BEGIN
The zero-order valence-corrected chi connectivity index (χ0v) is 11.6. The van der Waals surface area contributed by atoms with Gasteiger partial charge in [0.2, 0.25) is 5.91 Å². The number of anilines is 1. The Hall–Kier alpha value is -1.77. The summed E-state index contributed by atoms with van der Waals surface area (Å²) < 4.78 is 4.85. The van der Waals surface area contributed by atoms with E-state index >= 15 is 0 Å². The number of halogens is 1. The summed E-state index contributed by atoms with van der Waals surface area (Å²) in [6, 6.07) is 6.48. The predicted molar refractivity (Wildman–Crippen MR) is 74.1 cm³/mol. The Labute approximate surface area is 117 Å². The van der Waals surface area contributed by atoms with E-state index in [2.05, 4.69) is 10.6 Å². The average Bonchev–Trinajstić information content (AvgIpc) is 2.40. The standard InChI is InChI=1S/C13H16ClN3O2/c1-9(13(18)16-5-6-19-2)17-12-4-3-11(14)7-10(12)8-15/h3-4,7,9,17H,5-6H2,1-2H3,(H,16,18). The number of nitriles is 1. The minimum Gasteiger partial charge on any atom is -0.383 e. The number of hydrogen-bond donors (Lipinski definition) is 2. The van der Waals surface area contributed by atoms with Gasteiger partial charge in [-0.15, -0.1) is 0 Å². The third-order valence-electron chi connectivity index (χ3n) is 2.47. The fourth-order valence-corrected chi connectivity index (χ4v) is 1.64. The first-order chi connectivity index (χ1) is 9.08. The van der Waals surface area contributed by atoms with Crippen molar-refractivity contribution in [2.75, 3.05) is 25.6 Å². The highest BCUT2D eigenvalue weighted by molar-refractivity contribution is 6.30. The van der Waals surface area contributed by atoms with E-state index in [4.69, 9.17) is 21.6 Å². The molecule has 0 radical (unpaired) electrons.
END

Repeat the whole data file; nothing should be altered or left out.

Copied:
The zero-order valence-corrected chi connectivity index (χ0v) is 11.6. The van der Waals surface area contributed by atoms with Gasteiger partial charge in [0.2, 0.25) is 5.91 Å². The number of anilines is 1. The Hall–Kier alpha value is -1.77. The summed E-state index contributed by atoms with van der Waals surface area (Å²) < 4.78 is 4.85. The van der Waals surface area contributed by atoms with E-state index >= 15 is 0 Å². The number of halogens is 1. The summed E-state index contributed by atoms with van der Waals surface area (Å²) in [6, 6.07) is 6.48. The predicted molar refractivity (Wildman–Crippen MR) is 74.1 cm³/mol. The Labute approximate surface area is 117 Å². The van der Waals surface area contributed by atoms with E-state index in [2.05, 4.69) is 10.6 Å². The average Bonchev–Trinajstić information content (AvgIpc) is 2.40. The standard InChI is InChI=1S/C13H16ClN3O2/c1-9(13(18)16-5-6-19-2)17-12-4-3-11(14)7-10(12)8-15/h3-4,7,9,17H,5-6H2,1-2H3,(H,16,18). The number of nitriles is 1. The minimum Gasteiger partial charge on any atom is -0.383 e. The number of hydrogen-bond donors (Lipinski definition) is 2. The van der Waals surface area contributed by atoms with Gasteiger partial charge in [-0.15, -0.1) is 0 Å². The third-order valence-electron chi connectivity index (χ3n) is 2.47. The fourth-order valence-corrected chi connectivity index (χ4v) is 1.64. The first-order chi connectivity index (χ1) is 9.08. The van der Waals surface area contributed by atoms with Crippen molar-refractivity contribution in [2.75, 3.05) is 25.6 Å². The highest BCUT2D eigenvalue weighted by molar-refractivity contribution is 6.30. The van der Waals surface area contributed by atoms with E-state index in [4.69, 9.17) is 21.6 Å². The molecule has 0 radical (unpaired) electrons.